A Randomized Double-Blind Phase III Study of Ibrutinib During and Following Autologous Stem Cell Transplantation Versus Placebo in Patients With Relapsed or Refractory Diffuse Large B-Cell Lymphoma of the Activated B-Cell Subtype
This randomized phase III trial studies ibrutinib to see how well it works compared to placebo when given before and after stem cell transplant in treating patients with diffuse large B-cell lymphoma that has returned after a period of improvement (relapsed) or does not respond to treatment (refractory). Before transplant, stem cells are taken from patients and stored. Patients then receive high doses of chemotherapy to kill cancer cells and make room for healthy cells. After treatment, the stem cells are then returned to the patient to replace the blood-forming cells that were destroyed by the chemotherapy. Ibrutinib is a drug that may stop the growth of cancer cells by blocking a protein that is needed for cell growth. It is not yet known whether adding ibrutinib to chemotherapy before and after stem cell transplant may help the transplant work better in patients with relapsed or refractory diffuse large B-cell lymphoma.
• Diagnosis of World Health Organization (WHO) diffuse large B-cell lymphoma or B-cell lymphoma, unclassifiable, with features intermediate between diffuse large B-cell lymphoma and Burkitt lymphoma
• Determination of activated B-cell-like (ABC) subtype by pre-registration central pathology review
• Patient must have progressed or be refractory to prior anthracycline-containing chemotherapy (e.g. rituximab, cyclophosphamide, doxorubicin hydrochloride, vincristine sulfate, and prednisone [R-CHOP], dose adjusted doxorubicin hydrochloride, etoposide phosphate, vincristine sulfate, cyclophosphamide, prednisone [DA-EPOCH-R], etc)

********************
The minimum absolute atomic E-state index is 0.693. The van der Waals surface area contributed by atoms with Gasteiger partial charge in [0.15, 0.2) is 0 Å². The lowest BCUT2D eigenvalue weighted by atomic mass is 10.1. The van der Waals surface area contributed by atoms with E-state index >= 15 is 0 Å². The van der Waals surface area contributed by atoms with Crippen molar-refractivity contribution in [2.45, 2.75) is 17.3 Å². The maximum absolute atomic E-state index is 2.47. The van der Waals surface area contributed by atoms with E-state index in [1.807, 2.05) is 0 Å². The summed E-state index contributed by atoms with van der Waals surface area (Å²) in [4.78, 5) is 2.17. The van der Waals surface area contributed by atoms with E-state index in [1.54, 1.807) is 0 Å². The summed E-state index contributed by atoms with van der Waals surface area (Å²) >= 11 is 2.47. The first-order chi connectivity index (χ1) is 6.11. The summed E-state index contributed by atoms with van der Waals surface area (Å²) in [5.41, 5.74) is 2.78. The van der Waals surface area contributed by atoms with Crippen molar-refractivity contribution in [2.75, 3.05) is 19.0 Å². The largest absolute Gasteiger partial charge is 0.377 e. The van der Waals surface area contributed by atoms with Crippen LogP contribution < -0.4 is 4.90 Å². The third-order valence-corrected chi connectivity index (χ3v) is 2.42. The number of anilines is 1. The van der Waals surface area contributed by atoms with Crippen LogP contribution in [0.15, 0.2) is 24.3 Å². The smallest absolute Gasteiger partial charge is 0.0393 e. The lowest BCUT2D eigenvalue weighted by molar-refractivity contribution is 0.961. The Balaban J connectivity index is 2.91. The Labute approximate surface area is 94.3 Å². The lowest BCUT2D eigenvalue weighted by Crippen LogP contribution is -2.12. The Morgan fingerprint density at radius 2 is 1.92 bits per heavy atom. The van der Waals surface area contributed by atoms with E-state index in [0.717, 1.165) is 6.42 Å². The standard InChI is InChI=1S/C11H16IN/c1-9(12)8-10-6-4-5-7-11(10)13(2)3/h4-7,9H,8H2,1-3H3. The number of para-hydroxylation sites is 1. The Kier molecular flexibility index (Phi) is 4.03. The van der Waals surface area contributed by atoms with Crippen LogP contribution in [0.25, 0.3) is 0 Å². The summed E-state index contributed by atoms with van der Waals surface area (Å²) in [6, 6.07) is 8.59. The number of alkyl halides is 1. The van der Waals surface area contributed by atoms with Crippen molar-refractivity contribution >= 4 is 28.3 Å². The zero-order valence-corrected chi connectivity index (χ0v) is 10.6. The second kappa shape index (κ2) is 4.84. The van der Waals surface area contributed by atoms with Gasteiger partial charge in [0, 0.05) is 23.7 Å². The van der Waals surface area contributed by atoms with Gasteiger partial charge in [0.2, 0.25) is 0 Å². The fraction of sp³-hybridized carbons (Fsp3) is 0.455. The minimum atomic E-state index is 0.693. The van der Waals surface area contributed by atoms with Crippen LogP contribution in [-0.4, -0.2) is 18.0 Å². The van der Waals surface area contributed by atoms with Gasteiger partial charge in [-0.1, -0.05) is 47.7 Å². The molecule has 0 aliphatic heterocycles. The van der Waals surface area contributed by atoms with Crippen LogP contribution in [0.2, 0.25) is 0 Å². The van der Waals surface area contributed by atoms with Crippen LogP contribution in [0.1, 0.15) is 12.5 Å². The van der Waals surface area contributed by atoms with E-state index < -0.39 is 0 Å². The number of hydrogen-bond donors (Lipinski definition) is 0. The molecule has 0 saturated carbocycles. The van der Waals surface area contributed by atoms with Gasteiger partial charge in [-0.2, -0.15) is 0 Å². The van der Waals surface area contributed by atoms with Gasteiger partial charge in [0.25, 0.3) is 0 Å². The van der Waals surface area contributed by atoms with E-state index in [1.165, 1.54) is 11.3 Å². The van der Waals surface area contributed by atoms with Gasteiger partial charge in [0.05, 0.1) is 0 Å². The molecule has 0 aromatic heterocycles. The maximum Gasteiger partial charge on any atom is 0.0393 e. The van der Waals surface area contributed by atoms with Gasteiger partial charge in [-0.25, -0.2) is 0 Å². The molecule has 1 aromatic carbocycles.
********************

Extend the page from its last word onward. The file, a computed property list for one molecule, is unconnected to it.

• No more than 3 prior regimens for large cell component (e.g. one induction and two salvage therapies); monoclonal antibody alone or involved site radiotherapy do not count as lines of therapy
• Prior use of ibrutinib is allowed unless patient has had disease progression while receiving ibrutinib
• Patient must have chemosensitive disease as defined by at least a partial response to salvage therapy at their latest assessment
• Patients cannot have:
◦Active central nervous system or meningeal involvement by lymphoma; patients with a history of central nervous system (CNS) or meningeal involvement must be in a documented remission by cerebrospinal fluid (CSF) evaluation and contrast-enhanced MRI imaging for at least 91 days prior to registration
◦Evidence of myelodysplasia or cytogenetic abnormality indicative of myelodysplasia on any bone marrow biopsy prior to initiation of therapy
◦A known bleeding diathesis
◦Requirement for warfarin or or similar vitamin K antagonists; these drugs are prohibited 28 days prior to the first treatment and throughout the trial
◦History of stroke or intracranial hemorrhage =< 6 months before treatment
Alison Conlin, M.D.
The Pacific Cancer Research Consortium clinical trials are offered at multiple locations throughout Oregon, Montana, Washington, Alaska, California, and Idaho. To find a location near you, please contact the Patient Engagement Center at 844-552-2734.